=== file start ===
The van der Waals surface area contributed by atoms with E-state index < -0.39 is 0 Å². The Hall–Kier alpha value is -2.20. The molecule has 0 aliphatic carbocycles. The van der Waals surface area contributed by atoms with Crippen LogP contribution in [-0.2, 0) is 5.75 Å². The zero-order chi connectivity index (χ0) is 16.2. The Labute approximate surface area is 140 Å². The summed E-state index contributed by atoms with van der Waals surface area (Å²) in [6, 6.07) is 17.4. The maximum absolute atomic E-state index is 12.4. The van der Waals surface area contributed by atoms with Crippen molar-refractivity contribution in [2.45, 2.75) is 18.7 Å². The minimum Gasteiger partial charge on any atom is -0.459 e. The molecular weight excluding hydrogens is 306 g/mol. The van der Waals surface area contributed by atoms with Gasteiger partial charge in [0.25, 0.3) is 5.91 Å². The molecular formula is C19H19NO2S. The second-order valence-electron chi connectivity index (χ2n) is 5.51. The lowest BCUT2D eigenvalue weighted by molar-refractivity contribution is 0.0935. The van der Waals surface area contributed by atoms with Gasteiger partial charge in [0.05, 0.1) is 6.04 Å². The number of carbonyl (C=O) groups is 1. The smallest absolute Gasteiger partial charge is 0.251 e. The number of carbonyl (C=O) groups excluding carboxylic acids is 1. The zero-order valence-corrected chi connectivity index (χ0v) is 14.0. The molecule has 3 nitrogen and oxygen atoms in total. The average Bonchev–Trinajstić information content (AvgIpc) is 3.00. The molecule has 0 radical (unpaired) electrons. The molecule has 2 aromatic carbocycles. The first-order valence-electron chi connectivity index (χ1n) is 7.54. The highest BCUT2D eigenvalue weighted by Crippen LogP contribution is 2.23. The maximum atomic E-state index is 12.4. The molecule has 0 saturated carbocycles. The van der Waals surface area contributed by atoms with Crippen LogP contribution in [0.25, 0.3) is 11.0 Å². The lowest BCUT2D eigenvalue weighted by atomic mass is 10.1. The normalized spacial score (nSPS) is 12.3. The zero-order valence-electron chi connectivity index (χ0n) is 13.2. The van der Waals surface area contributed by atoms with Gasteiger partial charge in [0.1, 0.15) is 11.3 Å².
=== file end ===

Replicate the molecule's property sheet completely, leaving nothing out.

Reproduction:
The van der Waals surface area contributed by atoms with E-state index < -0.39 is 0 Å². The Hall–Kier alpha value is -2.20. The molecule has 0 aliphatic carbocycles. The van der Waals surface area contributed by atoms with Crippen LogP contribution in [-0.2, 0) is 5.75 Å². The zero-order chi connectivity index (χ0) is 16.2. The Labute approximate surface area is 140 Å². The summed E-state index contributed by atoms with van der Waals surface area (Å²) in [6, 6.07) is 17.4. The maximum absolute atomic E-state index is 12.4. The van der Waals surface area contributed by atoms with Crippen molar-refractivity contribution in [2.45, 2.75) is 18.7 Å². The minimum Gasteiger partial charge on any atom is -0.459 e. The molecular weight excluding hydrogens is 306 g/mol. The van der Waals surface area contributed by atoms with Gasteiger partial charge in [0.25, 0.3) is 5.91 Å². The molecular formula is C19H19NO2S. The second-order valence-electron chi connectivity index (χ2n) is 5.51. The lowest BCUT2D eigenvalue weighted by molar-refractivity contribution is 0.0935. The van der Waals surface area contributed by atoms with Gasteiger partial charge in [0.05, 0.1) is 6.04 Å². The number of carbonyl (C=O) groups is 1. The smallest absolute Gasteiger partial charge is 0.251 e. The number of carbonyl (C=O) groups excluding carboxylic acids is 1. The zero-order valence-corrected chi connectivity index (χ0v) is 14.0. The molecule has 3 nitrogen and oxygen atoms in total. The average Bonchev–Trinajstić information content (AvgIpc) is 3.00. The molecule has 0 radical (unpaired) electrons. The molecule has 2 aromatic carbocycles. The first-order valence-electron chi connectivity index (χ1n) is 7.54. The highest BCUT2D eigenvalue weighted by Crippen LogP contribution is 2.23. The maximum atomic E-state index is 12.4. The molecule has 0 saturated carbocycles. The van der Waals surface area contributed by atoms with Crippen LogP contribution in [0.25, 0.3) is 11.0 Å². The lowest BCUT2D eigenvalue weighted by atomic mass is 10.1. The normalized spacial score (nSPS) is 12.3. The zero-order valence-electron chi connectivity index (χ0n) is 13.2. The van der Waals surface area contributed by atoms with Gasteiger partial charge in [0.1, 0.15) is 11.3 Å².